Norway's LEPROUS is celebrating their twentieth anniversary this year. The group has never been content to remain in a state of musical stasis, evolving from putting together artsy-if-disjointed collages of multiple prog-rock and metallic sounds on their first few albums to more streamlined expressions of progressive-rock grandeur. Vocalist/keyboardist Einar Solberg and guitarist Tor Oddmund Suhrke have remained the sole constants since the band's early beginnings, with other seats in the band turning over until 2017's "Malina". The group's latest record, "Aphelion", is the third from the current LEPROUS lineup, and truly feels like the climax of both the progression of Solberg's and Suhrke's songwriting and the chemistry of this incarnation of the band.
The 2021 version of LEPROUS has mastered the art of residing in the happy medium between the more radio-friendly output of progressive-metal stalwarts such as PORCUPINE TREE and the harder-edged riff-progression of acts such as MESHUGGAH. The overall tone of the group's current musical ambitions on "Aphelion" does ultimately end up within the former, though Surhke and second guitarist Robin Ogdenal's guitar tones — as well as some of drummer Baard Kolstad's rhythms — still reside in the latter. Opening track "Running Low" is a slow burn that is carried by Solberg's emotionally powerful vocals and background orchestration that would have been at home within the proggier-side of the LED ZEPPELIN catalog. Chunkier riffs emerge during "Out of Here"'s second half which show Solberg's understated whispers gradually build to forceful falsettos as the music escalates alongside him.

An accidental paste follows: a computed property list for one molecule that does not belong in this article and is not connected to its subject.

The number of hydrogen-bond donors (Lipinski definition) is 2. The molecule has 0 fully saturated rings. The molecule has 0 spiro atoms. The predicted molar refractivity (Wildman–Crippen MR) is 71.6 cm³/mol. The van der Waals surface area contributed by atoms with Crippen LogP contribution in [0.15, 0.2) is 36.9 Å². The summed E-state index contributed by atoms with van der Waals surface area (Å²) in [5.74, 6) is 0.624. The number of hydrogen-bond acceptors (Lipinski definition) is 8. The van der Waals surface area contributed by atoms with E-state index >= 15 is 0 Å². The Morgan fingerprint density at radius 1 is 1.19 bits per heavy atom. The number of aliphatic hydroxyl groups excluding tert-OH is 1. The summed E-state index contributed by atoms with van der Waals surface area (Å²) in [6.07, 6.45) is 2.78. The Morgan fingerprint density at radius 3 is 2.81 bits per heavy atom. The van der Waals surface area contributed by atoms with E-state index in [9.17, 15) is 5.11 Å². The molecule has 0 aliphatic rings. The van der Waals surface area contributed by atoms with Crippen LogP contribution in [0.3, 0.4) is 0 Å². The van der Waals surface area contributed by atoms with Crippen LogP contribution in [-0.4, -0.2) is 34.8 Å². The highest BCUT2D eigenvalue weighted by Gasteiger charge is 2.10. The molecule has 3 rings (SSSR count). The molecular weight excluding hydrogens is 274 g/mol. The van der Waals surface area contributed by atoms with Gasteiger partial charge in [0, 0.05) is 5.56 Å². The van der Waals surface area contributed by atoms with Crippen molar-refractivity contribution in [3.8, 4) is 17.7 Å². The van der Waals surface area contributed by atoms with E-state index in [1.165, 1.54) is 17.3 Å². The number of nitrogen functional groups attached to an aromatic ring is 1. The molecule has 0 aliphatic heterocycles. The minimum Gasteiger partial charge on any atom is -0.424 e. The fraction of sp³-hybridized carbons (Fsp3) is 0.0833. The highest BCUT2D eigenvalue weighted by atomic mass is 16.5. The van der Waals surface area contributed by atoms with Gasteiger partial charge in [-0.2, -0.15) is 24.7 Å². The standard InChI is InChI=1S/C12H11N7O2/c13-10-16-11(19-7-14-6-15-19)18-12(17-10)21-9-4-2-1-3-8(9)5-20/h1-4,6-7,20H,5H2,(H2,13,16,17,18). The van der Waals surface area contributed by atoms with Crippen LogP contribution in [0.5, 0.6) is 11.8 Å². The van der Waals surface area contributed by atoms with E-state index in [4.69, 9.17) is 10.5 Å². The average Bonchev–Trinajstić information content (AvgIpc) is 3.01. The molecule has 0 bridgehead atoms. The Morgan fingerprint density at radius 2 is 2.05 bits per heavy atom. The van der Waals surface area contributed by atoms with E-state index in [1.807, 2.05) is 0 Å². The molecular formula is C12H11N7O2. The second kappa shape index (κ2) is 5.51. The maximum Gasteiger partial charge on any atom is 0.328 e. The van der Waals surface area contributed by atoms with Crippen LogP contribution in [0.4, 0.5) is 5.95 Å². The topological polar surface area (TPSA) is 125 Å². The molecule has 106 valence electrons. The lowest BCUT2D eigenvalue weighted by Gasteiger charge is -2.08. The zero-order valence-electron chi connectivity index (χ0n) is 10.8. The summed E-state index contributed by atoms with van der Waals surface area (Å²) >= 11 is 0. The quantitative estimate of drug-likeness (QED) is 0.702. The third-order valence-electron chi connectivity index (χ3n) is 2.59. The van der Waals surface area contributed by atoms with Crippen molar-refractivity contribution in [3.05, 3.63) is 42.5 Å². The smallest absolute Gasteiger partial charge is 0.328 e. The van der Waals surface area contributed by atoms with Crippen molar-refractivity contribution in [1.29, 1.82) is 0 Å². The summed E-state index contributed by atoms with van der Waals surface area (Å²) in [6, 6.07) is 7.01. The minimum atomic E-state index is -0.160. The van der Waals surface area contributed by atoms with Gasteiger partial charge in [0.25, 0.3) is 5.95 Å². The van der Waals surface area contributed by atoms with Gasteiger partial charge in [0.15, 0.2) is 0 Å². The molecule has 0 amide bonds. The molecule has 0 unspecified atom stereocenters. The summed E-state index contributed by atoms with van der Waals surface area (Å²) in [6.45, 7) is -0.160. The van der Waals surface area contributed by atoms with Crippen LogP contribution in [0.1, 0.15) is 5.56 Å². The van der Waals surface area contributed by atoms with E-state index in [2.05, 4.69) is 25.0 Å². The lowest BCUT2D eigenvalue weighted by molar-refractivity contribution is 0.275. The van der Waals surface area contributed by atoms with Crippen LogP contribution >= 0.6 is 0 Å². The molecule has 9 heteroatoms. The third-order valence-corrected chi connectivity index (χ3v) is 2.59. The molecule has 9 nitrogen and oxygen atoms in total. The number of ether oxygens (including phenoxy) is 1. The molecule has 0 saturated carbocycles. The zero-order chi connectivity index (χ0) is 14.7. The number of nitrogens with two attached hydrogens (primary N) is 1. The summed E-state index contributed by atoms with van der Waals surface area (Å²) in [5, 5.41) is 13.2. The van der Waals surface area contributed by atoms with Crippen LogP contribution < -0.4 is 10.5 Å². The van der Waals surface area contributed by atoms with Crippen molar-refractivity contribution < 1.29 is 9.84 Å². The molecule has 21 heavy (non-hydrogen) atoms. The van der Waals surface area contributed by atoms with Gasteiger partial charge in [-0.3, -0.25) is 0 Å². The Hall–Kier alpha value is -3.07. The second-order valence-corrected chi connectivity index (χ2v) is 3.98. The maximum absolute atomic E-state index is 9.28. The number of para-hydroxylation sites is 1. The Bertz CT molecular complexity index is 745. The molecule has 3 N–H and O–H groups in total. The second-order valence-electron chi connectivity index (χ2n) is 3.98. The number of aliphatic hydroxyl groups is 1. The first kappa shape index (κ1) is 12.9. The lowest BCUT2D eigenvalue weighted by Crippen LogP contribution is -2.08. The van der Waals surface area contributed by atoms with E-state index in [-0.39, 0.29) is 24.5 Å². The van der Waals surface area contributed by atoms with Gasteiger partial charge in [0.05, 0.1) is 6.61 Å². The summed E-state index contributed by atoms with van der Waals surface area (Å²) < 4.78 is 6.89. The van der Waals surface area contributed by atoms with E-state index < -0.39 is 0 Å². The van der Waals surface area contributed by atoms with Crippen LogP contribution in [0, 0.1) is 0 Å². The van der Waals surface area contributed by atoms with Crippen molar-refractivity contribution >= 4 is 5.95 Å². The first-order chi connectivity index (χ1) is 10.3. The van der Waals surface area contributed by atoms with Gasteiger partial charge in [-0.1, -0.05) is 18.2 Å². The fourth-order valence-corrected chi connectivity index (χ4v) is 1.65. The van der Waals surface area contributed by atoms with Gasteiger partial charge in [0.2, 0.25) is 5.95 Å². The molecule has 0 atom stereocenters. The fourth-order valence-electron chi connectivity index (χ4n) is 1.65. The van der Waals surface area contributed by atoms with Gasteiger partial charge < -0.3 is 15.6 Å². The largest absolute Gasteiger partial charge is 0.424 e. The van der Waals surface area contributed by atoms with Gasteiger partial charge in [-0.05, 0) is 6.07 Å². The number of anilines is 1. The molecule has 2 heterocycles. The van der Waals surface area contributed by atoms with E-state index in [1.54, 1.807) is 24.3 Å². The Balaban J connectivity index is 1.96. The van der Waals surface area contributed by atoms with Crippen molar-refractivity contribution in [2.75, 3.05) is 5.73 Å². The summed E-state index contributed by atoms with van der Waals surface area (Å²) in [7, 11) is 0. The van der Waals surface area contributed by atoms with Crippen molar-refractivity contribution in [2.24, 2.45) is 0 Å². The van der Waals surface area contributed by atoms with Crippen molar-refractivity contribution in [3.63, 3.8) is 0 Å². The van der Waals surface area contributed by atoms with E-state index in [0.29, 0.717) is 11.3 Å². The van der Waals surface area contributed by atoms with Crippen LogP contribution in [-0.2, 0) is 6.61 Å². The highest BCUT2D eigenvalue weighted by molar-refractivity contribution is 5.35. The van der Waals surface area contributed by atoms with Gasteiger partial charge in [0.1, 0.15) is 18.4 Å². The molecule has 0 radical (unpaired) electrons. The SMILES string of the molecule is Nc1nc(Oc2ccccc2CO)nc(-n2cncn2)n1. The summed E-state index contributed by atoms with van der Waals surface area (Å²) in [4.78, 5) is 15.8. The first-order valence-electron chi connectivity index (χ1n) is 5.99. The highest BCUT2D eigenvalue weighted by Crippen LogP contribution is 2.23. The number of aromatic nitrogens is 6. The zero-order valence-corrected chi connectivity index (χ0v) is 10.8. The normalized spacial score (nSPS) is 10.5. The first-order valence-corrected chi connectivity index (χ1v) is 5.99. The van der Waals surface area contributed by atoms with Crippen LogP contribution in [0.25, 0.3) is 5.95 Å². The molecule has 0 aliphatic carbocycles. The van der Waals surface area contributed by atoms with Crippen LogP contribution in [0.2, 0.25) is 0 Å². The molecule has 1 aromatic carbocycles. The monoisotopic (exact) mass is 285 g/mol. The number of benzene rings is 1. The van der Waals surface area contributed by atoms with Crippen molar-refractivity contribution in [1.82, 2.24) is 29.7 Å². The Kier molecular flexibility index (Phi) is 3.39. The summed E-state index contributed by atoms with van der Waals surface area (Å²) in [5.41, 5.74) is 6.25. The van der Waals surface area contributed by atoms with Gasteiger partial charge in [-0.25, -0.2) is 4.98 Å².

It's the band's mastery of tasteful escalation that proves key to elevating many of "Aphelion"'s tracks. Solberg and Suhrke manage to keep their composition from feeling like tedious wandering, pretentious over-emoting, or musical chaos for the sake of musical chaos. "All The Moments" is a beautiful marriage of blues-rock guitar and swarming orchestration with Solberg's vocal shifts leading ebbs and flows through a cathartic crescendo. Frenetic guitar work reminiscent of REFUSED's "New Noise" carries the opening half of "The Silent Revelation". The song is the album's most overtly rock track, with Solberg emitting brief vocal passages as whispers, which build to a roaring climax of big riffs and arena-level vocal shouts.
Even as there are plenty of individual performances that shine throughout the record, LEPROUS also remains that rare breed where those stand-out moments remain in the service of a strong song, as opposed to flashy musicianship. Even the record's flashiest guitar solo, during the back half of "The Shadow Side", is still fairly restrained compared to other guitarists who may go a bit more over-the-top in a similar situation. Solberg is also a leader of this practice behind the microphone. His vocals attain an operatic grandeur during more bombastic moments — most notably during "On Hold" — without spilling over into comical pomposity. He also still proves capable of emitting more guttural, throaty screams during the climactic album closer, "Nighttime Disguise".
Plenty of bands over the last decade have attempted to fuse well-worn progressive-metal sounds with a more modern rock touch. LEPROUS is one of the few that seemed to have landed in a space that fully works to pull that off well and continue to assert their mastery on "Aphelion".